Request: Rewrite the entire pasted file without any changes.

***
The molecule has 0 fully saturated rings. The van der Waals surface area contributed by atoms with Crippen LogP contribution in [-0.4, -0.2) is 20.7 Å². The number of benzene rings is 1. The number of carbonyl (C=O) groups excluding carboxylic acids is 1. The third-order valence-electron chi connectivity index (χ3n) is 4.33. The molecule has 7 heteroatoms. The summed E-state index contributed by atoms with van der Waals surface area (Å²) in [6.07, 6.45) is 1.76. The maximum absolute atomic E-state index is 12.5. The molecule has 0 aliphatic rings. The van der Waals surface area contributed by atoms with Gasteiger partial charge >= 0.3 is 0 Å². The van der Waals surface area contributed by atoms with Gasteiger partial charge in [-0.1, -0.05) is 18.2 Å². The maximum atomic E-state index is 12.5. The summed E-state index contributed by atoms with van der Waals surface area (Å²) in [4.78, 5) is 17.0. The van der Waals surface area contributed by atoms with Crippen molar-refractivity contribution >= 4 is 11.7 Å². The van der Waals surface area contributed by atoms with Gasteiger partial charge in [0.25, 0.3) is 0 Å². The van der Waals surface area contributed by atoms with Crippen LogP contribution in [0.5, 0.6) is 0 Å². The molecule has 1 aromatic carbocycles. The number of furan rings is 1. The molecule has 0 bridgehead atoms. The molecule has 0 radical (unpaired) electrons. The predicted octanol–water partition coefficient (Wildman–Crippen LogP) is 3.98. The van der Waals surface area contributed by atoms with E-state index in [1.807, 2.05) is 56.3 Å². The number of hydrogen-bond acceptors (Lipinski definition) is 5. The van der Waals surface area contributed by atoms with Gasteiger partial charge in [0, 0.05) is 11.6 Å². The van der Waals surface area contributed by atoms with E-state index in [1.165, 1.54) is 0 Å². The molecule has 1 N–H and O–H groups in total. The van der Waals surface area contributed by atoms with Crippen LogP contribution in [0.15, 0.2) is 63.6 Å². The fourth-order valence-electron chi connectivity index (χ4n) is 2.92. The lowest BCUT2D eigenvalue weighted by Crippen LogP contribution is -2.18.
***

The molecule has 0 fully saturated rings. The van der Waals surface area contributed by atoms with Crippen LogP contribution in [-0.4, -0.2) is 20.7 Å². The number of benzene rings is 1. The number of carbonyl (C=O) groups excluding carboxylic acids is 1. The third-order valence-electron chi connectivity index (χ3n) is 4.33. The molecule has 7 heteroatoms. The summed E-state index contributed by atoms with van der Waals surface area (Å²) in [6.07, 6.45) is 1.76. The maximum absolute atomic E-state index is 12.5. The molecule has 0 aliphatic rings. The van der Waals surface area contributed by atoms with Gasteiger partial charge >= 0.3 is 0 Å². The van der Waals surface area contributed by atoms with Gasteiger partial charge in [-0.1, -0.05) is 18.2 Å². The maximum atomic E-state index is 12.5. The summed E-state index contributed by atoms with van der Waals surface area (Å²) in [4.78, 5) is 17.0. The van der Waals surface area contributed by atoms with Crippen molar-refractivity contribution >= 4 is 11.7 Å². The van der Waals surface area contributed by atoms with Gasteiger partial charge in [0.25, 0.3) is 0 Å². The van der Waals surface area contributed by atoms with Crippen LogP contribution in [0.5, 0.6) is 0 Å². The molecule has 1 aromatic carbocycles. The number of furan rings is 1. The molecule has 0 bridgehead atoms. The molecule has 0 radical (unpaired) electrons. The predicted octanol–water partition coefficient (Wildman–Crippen LogP) is 3.98. The van der Waals surface area contributed by atoms with E-state index in [1.807, 2.05) is 56.3 Å². The number of hydrogen-bond acceptors (Lipinski definition) is 5. The van der Waals surface area contributed by atoms with Gasteiger partial charge in [0, 0.05) is 11.6 Å². The van der Waals surface area contributed by atoms with E-state index in [1.165, 1.54) is 0 Å². The molecule has 1 N–H and O–H groups in total. The van der Waals surface area contributed by atoms with Crippen LogP contribution in [0.15, 0.2) is 63.6 Å². The fourth-order valence-electron chi connectivity index (χ4n) is 2.92. The lowest BCUT2D eigenvalue weighted by Crippen LogP contribution is -2.18.